Tuesday, August 14, 2007

MVB's BayLink Monorail Solution: It's half the cost we thought it would be!

The Internet is a wondrous place for ideas. Like-thinking individuals or groups can easily find each other because of key words. "Monorail" brought a retired engineer with over 40-years of building monorails in the Far East to MVB. He likes our concept of connecting Miami to Miami Beach with a monorail that runs at grade along the MacArthur Causeway and then along the sand of Miami Beach. He likes it so much that he took time to give our conceptual solution real world numbers. And we're glad he did. For one, our estimate to build a monorail BayLink connection is about $10 million less per mile than we thought it would be. This is what he came up with:
  • It's 8.6 miles long,
  • The Miami run is a 4.4 mile one-way single beam rising from and returning to the Watson Island station (for system costing it is considered equivalent to 2.2 miles of dual-beam two-way run),
  • The MacArthur Causeway at-grade run is 3.1 miles long,
  • The Miami Beach run is a two-way dual beam 3.3 miles long.

  • Estimated cost: $370 million.
  • As structured under the original BayLink plan, the Feds pick up half the cost ($185 million)
  • State picks up ¼: $92.5 million
  • County picks up ¼: $92.5 million
  • Cost per mile per county share: $10.8 million.
  • Construction time: 30-36 months with an additional 6-months for testing.

Our consultant wants it known that "the proposal has given thought on how to mitigate the impact of construction on existing road traffic. It is suggested that serious consideration be given during the design stage to evaluate the feasibility of using single large bored pile foundation and column as a contiguous structure. The columns could be clad externally to better embrace some art form that befits the local ambiance."

The 3.1 mile MacArthur Causeway run and the 3.3 mile long north-south run along the sands of Miami Beach takes advantage of a unique set of conditions found only here. Instead of disrupting the lives of hundreds of thousands of people over many years while tearing up miles and miles of streets to lay trolley car tracks and to realign underground utilities, 80% of our solution runs where none of the aforementioned problems exist: on the south side of the MacArthur and over beach sand. Unlike the current default BayLink plan, archaic, lane-hogging, slow-moving trolley cars with their ugly overhead power lines will not be forced onto narrow streets with stations every few blocks. Our approach is to get people from one side of Biscayne Bay to the other as quickly as possible with a minimum of stops. Of course, besides stops at Lincoln Road/Beach and the Convention Center/Live Nation Theater, our monorail stops at Carnival Center, American Airlines Arena, Museum Park and, although it doesn't currently exist, the "Grand Central Station of the American Pastime." Our design makes it possible to take a commuter train on the FEC tracks all the way from Palm Beach to the Miami Beach Convention Center with only one transfer.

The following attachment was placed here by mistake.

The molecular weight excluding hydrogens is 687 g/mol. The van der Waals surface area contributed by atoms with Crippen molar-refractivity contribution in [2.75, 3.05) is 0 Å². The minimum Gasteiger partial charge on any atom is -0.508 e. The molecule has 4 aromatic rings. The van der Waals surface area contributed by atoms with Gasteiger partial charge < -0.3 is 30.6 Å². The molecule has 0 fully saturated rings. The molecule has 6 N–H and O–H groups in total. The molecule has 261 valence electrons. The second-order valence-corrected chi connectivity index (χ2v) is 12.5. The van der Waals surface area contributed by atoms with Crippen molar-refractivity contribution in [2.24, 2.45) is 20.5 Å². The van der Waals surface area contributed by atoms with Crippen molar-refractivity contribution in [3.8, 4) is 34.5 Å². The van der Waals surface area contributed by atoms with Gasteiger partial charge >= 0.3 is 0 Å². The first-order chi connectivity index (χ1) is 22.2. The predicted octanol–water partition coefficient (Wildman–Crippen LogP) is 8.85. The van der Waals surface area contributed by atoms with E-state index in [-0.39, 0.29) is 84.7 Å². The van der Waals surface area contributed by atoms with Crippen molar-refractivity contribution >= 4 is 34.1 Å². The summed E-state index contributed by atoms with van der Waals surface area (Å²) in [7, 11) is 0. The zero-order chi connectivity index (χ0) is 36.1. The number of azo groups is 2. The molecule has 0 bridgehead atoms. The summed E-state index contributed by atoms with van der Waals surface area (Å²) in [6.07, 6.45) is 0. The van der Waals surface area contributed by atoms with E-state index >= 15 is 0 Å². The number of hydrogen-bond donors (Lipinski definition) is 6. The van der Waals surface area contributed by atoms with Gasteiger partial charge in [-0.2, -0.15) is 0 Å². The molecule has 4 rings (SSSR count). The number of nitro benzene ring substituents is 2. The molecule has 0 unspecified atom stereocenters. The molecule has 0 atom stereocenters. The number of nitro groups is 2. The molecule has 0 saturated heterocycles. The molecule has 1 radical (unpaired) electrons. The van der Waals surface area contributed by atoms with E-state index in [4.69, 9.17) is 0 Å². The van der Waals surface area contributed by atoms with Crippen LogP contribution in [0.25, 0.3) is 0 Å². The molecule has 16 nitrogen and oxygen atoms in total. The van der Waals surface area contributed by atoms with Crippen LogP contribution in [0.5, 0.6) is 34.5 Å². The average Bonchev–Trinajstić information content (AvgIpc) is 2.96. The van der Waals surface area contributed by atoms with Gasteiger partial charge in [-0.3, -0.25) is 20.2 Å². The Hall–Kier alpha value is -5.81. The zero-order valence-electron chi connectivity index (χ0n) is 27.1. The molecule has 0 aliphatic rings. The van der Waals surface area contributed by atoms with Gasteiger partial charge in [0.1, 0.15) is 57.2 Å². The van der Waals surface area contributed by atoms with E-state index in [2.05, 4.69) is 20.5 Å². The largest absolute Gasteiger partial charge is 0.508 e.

Although it isn't cheap, we are suggesting sharing the costs to build and maintain it through a joint venture between public and private enterprise. We are also advocating directing the $200 million allocated for building a downtown Miami streetcar towards the BayLink monorail.

All it takes is a little vision on the part of the people and their elected officials. MVB from the get-go has seen itself as a gadfly (or roach) regarding our community. Not content just to post ideas, we are pro-active in trying to get others to see things our way. Most elected officials have been contacted and, believe it or not, we may have actually convinced at least one Miami Beach commission candidate to see it our way. Only time will tell.

Until then, remember the MVB rallying cry: Free our streets! Grab the Vision and lets Monorail!


Xavier said...

Regarding this:
"The 3.1 mile MacArthur Causeway run and the 3.3 mile long north-south run along the sands of Miami Beach takes advantage of a unique set of conditions found only here."

This would be a first, right? Is it feasible? I can't think of any other elevated rail system running over sand.

Verticus S. Erectus said...

It would be the first in the Western world. God knows what they might be building in the desert sands of the oil-rich Arab world. Regarding its feasiblility: why not? Set your footings deep enough and anything can be built there. It's done all the time in south Florida.

Xavier said...

It's definitely feasible. Especially considering what's happening in the UAE. The cost would be high, but the attention it would draw would be immense. You know environmentalists would freak out at the idea of an elevated rail line on the sand.

b.a.c said...

When it gets to the beach why not run it street level similar to all the trams that run in Europe. If raising it is gonna block buildings and art then keep it grounded. Trams look pretty sweet all throughout EU if you ask me. And damn convenient.